RFQ Update: Two Submissions for Consideration

Last fall Marion took a step toward becoming the community envisioned by its Imagine 8 process and began planning to accomplish the Imagine 8 goal of a library that matched Marion’s growth.  Early on we identified three needs:

  • The need for a new kind of flexible library space, to meet 21st century library needs and capable of quickly adapting to change
  • The need to make the library the centerpiece of Uptown Marion’s identity and future; to take advantage of the traffic the library draws, turn it into activity and commerce, and drive economic development.
  • The need to add taxable value to the community in order to contribute to the funding of expanding library services

The Library Board empowered a committee of Board members, City Council representation, and community leaders to develop a needs analysis and possible solutions. This committee identified several options but it was soon clear that to move forward we needed to know more about the costs and benefits of each option.

Joe Huberty, an architect with Engberg Anderson and the lead designer of the Iowa City Public Library was hired and a second committee of Board, Council and community representatives conducted a cost-benefit study.  We found that renovating the current library will cost as much as building a new one and provide fewer benefits.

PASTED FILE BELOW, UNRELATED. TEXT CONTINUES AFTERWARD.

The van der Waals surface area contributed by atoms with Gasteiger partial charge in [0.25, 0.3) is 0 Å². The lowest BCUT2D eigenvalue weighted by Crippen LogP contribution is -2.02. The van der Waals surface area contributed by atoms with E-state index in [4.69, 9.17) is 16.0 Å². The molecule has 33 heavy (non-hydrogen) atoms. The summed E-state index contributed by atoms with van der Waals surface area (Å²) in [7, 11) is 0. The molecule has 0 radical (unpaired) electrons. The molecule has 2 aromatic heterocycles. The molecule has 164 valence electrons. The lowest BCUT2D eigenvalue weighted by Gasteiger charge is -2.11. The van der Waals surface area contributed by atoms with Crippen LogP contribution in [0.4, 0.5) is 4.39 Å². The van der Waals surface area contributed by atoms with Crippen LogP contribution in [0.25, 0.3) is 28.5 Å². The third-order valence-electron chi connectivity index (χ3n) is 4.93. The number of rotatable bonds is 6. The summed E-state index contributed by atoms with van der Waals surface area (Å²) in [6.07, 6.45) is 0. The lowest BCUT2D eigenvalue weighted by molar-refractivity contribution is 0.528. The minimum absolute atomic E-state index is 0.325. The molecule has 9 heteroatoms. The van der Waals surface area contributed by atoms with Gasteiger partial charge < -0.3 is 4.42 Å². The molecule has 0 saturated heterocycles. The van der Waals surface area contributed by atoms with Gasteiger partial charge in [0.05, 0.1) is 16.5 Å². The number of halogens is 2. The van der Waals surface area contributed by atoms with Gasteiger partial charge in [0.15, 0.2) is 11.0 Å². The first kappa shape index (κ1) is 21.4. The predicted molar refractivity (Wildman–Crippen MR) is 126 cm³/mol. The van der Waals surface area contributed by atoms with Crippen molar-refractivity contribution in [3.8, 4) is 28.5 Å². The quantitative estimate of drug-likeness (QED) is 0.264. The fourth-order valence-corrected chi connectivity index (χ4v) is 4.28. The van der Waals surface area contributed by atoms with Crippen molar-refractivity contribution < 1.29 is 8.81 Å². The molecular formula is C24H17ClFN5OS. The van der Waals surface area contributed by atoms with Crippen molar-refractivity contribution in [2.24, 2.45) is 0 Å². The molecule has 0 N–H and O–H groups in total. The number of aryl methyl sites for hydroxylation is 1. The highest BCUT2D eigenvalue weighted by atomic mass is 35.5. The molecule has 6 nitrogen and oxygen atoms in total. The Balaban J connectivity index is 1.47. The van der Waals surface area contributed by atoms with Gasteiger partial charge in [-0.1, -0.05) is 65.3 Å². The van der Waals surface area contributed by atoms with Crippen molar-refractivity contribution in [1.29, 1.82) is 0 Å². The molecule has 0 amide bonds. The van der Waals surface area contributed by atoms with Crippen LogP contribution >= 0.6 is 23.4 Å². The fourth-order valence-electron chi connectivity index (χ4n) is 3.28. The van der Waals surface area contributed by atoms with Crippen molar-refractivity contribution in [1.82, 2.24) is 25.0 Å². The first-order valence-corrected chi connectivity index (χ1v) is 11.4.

The current library facility opened in 1996 and like almost all libraries built in the mid-1990’s it got caught in between looking forward to the future of library service and looking back at its past.

  • The current building is designed for storing large collections of print material just-in-case it’s needed rather than efficient collections that provide material just-in-time
  • The current building did not, could not anticipate radical changes in technology and how they changed the nature of library service
  • The current building is a place for things instead of a place for people to meet and connect

Renovating the current building in a way that serves the future rather than the past requires a total rebuilding from the inside out. When finished, it would be a virtually new building with an old building at its core.

To solve the problem of providing the kind of library Marion needs for the 21st century and meet expectations for adding community value, the Board hit on the innovative idea of a mixed-use facility that in addition to a new library would include residential and retail components that add to the City’s tax base.

In September of this year, the Board issued a Request for Qualifications (RFQ) to identify developers who were interested in a public-private partnership to help the City build a mixed-use library facility. We received two responses. The Board is now considering which if either to go forward with.

The two responses are very different and not easy to compare. One, from a team led by FEH Associates, an architectural firm from Dubuque, offers a process for identifying how all the required components of a mixed-use project can be brought together. The other, from a team led by Ryan Companies, a developer from Cedar Rapids, offers a specific project concept as a starting point for discussion. Both teams did presentations for the Library Board at announced special meetings this month.

If the Board decides to go forward with either plan, we will organize public presentations to answer questions and get public input. Both plans offer a starting point for community engagement and a discussion of the role of the Marion Public Library in City’s future.